Chronic Injuries, on the other hand, can be subtle and slow to develop. They sometimes come and go, and may cause dull pain or soreness. They are often the result of overuse, but sometimes develop when an acute injury is not properly treated and doesn't heal.

Ice

Icing an injured body part is an important part of treatment. Icing injuries can be effective for sprains, strains, overuse injuries and bruises.

DOE releases Student Cardiac Assessment Module

The New Jersey Department of Education (NJDOE) is pleased to announce the availability of the Student Cardiac Assessment professional development module (PD module) required by the Scholastic Student-Athlete Safety Act (P.L.2013, c.71). Physicians, advanced practice nurses and physicians assistants are required to complete the PD module before performing any student-athlete pre-participation physical examination prior to the first official practice of the athletic season starting with 2015-2016 school year. The legislation required the development of the PD module to increase the assessment skills of the health care providers who perform student-athlete physical examinations and screening. The PD module can be found at 

http://www.state.nj.us/education/students/safety/health/services/athlete/PDModule.shtml

Additionally, the Sudden Cardiac Death in Young Athletes pamphlet is available at

http://www.state.nj.us/education/students/safety/health/services/cardiac.pdf

March 26 - Athletic Training Month Resource of the Day

Youth Sports Injury Prevention Suggestion

Here good document on sports safety recommendations.  While  mainly focused on Japan, there are some good pieces of information that are pertinent to sports safety in the United States. Particularly suggestions for reducing injuries and head injuries. There are also some good statistics as well.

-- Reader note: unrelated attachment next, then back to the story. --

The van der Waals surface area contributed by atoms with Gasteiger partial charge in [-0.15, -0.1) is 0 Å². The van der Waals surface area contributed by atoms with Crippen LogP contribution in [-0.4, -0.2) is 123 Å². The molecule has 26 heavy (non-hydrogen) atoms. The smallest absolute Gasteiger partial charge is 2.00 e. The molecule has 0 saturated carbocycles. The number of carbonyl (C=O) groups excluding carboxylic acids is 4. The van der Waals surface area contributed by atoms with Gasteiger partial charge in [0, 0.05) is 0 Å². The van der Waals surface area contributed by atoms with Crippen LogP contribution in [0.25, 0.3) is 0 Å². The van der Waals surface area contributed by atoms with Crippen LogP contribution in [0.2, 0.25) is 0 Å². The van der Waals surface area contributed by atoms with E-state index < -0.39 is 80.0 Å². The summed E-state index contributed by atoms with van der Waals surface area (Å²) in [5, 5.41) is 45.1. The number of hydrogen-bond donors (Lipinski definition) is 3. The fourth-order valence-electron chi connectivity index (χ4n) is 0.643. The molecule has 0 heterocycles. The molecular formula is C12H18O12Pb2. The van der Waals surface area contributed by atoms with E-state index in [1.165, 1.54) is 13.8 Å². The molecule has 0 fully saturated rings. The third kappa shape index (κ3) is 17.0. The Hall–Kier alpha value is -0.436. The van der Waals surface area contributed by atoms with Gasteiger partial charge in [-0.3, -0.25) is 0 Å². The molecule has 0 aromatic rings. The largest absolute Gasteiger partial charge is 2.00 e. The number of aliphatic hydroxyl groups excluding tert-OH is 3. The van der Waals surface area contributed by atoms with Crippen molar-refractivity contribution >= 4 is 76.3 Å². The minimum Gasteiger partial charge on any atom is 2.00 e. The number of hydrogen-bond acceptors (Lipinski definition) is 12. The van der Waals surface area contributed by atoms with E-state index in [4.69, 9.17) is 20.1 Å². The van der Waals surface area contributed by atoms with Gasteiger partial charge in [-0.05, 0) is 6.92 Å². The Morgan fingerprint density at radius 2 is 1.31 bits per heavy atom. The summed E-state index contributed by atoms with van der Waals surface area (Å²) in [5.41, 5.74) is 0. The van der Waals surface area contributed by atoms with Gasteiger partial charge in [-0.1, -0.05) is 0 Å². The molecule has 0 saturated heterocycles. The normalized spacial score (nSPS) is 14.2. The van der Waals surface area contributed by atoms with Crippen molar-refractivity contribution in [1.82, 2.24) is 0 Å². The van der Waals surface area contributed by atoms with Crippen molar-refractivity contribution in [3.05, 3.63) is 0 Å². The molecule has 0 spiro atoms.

Topics covered include:

  • Youth Sports Injury Prevention
  • The scope of the youth sports injury problem in the United States
  • Recommendation to prevent youth sports injuries

To read the entire https://coa.stanford.edu/sites/default/files/AaronLMillerUSAReportforMRIForCOA.pdf

March 25 - ATSNJ Tip of the Day

It's already the end of March, but Mother Nature simply refuses to allow the springtime weather to take hold in NJ.

With that in mind, people who exercise often forget that exercising in the cold can also present potential health hazards.  Cold weather directly affects the cardiovascular and respitory systems as well as leads to a 5x quicker depletion of glycogen stores, something very important to note when working with the diabetic population.

With this in mind, here are a series of articles on exercising in the cold weather.

Cold Weather Exercise

Cold-related Illnesses and Emergencies

Exposure Injuries

 

March 24 - Athletic Training Month Resource of the Day

As a follow up to yesterday tip of the day.  Here are some tips that may work for you as you try to avoid shin pain.

  • Increase stride rate to around 180 steps per minute. You can measure your stride rate by counting the number of times a single foot hits the ground in a minute, then multiplying by two.  180 is the rate that most top endurance runners have.  
  • Minimize the number of hard workouts. Running hard puts more strain on your shins.  Build up a slow mileage base until you beat shin pain.  At the very least, don’t run hard two days in a row.  Mix in very slow runs and off days to let your shins recover.
  • Run almost exclusively on soft trails, tracks, or treadmills. 
  • Wear the proper shoe for your feet.
  • Stretch before and after every run.

If shin pains does occur seek the appropriate medical attention fro evaluation and the proper treatment strategies.